Posted: Feb 22, 2013 2:46 PM by Katy Harris KXLF News
Updated: Feb 22, 2013 3:08 PM
BUTTE - The silver and gold ore that still lies underneath the Butte hill has a boundary that cuts off valuable resources at a certain depth.
Mine tunnels near the Berkeley Pit and at the same elevation are most likely filled with water after the first 1,000 feet. The tunnels below the pit are submerged in water.
As the Berkeley Pit water rises, the water in the nearby mining tunnels will rise because the camp is interconnected.
The Butte Silver Bow reclamation manager says the pit will be held at a steady state elevation at one point, and once that's reached the water in the mining tunnels won't rise any more.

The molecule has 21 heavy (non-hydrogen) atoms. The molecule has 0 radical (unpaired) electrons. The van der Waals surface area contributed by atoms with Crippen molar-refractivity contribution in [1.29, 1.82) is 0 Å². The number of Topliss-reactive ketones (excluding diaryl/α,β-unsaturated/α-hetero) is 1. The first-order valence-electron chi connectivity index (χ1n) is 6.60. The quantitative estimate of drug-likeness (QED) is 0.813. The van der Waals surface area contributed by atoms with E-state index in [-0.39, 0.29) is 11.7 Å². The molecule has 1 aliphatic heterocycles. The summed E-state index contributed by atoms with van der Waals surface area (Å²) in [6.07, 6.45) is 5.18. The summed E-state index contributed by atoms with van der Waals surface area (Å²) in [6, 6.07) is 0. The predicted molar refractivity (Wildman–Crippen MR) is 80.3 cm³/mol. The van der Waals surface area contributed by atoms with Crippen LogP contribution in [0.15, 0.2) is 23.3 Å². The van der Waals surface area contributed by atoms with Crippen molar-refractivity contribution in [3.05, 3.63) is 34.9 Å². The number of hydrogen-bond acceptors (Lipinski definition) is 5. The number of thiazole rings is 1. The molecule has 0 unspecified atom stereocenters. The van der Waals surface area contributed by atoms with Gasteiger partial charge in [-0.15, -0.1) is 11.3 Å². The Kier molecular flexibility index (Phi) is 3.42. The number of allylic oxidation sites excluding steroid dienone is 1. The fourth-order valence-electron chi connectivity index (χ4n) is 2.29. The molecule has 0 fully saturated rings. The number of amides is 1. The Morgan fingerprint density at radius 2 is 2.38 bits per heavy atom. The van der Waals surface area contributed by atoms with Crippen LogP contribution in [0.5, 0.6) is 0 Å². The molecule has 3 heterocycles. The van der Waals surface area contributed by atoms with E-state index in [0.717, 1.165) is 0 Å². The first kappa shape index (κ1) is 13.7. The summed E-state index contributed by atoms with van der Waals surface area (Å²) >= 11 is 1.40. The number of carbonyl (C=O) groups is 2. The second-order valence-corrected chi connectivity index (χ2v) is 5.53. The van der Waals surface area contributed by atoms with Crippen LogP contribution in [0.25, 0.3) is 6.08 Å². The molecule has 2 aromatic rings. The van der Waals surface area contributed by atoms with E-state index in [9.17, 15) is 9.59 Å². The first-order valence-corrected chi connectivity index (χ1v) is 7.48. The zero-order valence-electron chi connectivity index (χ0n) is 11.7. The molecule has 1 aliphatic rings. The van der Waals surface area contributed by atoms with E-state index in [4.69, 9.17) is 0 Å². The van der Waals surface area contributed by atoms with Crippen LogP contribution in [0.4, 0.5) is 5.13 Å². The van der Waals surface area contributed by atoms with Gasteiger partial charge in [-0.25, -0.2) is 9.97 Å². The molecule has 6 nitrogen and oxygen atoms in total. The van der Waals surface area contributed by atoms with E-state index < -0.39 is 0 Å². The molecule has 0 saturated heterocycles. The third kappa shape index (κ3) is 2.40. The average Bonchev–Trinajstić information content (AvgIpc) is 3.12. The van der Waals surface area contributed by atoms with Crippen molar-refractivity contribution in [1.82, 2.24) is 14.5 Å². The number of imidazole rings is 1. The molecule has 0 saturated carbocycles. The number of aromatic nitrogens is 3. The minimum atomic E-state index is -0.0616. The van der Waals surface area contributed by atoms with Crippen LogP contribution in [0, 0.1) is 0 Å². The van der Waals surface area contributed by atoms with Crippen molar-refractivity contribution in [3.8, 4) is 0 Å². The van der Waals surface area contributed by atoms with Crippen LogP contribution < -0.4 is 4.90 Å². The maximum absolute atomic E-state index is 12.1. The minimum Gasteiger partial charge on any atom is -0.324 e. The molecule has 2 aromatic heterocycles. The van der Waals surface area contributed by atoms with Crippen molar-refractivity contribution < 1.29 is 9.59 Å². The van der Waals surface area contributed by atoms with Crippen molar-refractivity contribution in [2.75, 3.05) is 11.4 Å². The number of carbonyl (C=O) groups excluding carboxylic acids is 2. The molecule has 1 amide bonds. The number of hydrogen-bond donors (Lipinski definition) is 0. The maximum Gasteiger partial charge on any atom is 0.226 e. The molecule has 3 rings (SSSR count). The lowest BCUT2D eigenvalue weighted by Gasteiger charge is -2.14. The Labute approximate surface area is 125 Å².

The rising water could mean restricted access to resources.
"We are losing opportunities for future mining. If anybody wanted to mine now they would be restricted to above the water level because you'd have to de-water the entire Berkeley Pit and all of the underground works to go any deeper," says Butte Silver Bow Reclamation Manager Tom Malloy.
In the 1980s, a camera was sent below the water level to check out the submerged mining tunnels.
The video showed that the wood frame work in the tunnels was well preserved even in water.